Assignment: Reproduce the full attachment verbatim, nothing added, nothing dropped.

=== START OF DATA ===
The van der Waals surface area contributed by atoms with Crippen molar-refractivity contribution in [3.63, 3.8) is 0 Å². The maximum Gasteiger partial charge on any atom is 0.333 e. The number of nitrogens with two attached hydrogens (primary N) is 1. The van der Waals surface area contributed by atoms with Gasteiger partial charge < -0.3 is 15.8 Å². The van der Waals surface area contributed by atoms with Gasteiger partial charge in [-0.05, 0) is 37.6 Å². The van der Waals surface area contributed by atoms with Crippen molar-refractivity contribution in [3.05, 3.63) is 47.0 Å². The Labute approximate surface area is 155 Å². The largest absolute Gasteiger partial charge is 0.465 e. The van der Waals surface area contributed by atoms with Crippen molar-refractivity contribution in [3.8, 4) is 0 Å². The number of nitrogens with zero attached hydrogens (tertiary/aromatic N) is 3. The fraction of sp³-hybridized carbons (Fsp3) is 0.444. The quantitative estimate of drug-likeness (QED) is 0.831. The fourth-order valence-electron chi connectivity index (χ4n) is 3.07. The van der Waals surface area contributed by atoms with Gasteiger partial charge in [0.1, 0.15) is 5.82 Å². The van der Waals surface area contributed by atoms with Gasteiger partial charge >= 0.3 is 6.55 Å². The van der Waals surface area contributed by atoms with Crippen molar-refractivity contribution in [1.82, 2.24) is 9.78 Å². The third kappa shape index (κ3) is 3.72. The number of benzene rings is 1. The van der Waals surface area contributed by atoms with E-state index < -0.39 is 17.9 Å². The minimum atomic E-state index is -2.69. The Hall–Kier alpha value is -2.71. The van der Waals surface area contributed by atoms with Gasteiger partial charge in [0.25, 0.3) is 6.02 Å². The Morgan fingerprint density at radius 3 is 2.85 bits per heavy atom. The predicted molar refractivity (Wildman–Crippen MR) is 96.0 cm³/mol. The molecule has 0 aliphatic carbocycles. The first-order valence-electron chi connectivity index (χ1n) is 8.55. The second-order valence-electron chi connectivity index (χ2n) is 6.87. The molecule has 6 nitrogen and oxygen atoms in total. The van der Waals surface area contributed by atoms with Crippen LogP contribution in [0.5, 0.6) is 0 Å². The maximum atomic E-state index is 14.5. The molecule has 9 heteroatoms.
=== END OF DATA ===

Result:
The van der Waals surface area contributed by atoms with Crippen molar-refractivity contribution in [3.63, 3.8) is 0 Å². The maximum Gasteiger partial charge on any atom is 0.333 e. The number of nitrogens with two attached hydrogens (primary N) is 1. The van der Waals surface area contributed by atoms with Gasteiger partial charge < -0.3 is 15.8 Å². The van der Waals surface area contributed by atoms with Gasteiger partial charge in [-0.05, 0) is 37.6 Å². The van der Waals surface area contributed by atoms with Crippen molar-refractivity contribution in [3.05, 3.63) is 47.0 Å². The Labute approximate surface area is 155 Å². The largest absolute Gasteiger partial charge is 0.465 e. The van der Waals surface area contributed by atoms with Crippen molar-refractivity contribution in [3.8, 4) is 0 Å². The number of nitrogens with zero attached hydrogens (tertiary/aromatic N) is 3. The fraction of sp³-hybridized carbons (Fsp3) is 0.444. The quantitative estimate of drug-likeness (QED) is 0.831. The fourth-order valence-electron chi connectivity index (χ4n) is 3.07. The van der Waals surface area contributed by atoms with Gasteiger partial charge in [0.1, 0.15) is 5.82 Å². The van der Waals surface area contributed by atoms with Gasteiger partial charge >= 0.3 is 6.55 Å². The van der Waals surface area contributed by atoms with Crippen molar-refractivity contribution in [1.82, 2.24) is 9.78 Å². The third kappa shape index (κ3) is 3.72. The number of benzene rings is 1. The van der Waals surface area contributed by atoms with E-state index < -0.39 is 17.9 Å². The minimum atomic E-state index is -2.69. The Hall–Kier alpha value is -2.71. The van der Waals surface area contributed by atoms with Gasteiger partial charge in [0.25, 0.3) is 6.02 Å². The Morgan fingerprint density at radius 3 is 2.85 bits per heavy atom. The predicted molar refractivity (Wildman–Crippen MR) is 96.0 cm³/mol. The molecule has 0 aliphatic carbocycles. The first-order valence-electron chi connectivity index (χ1n) is 8.55. The second-order valence-electron chi connectivity index (χ2n) is 6.87. The molecule has 6 nitrogen and oxygen atoms in total. The van der Waals surface area contributed by atoms with Crippen LogP contribution in [0.5, 0.6) is 0 Å². The maximum atomic E-state index is 14.5. The molecule has 9 heteroatoms.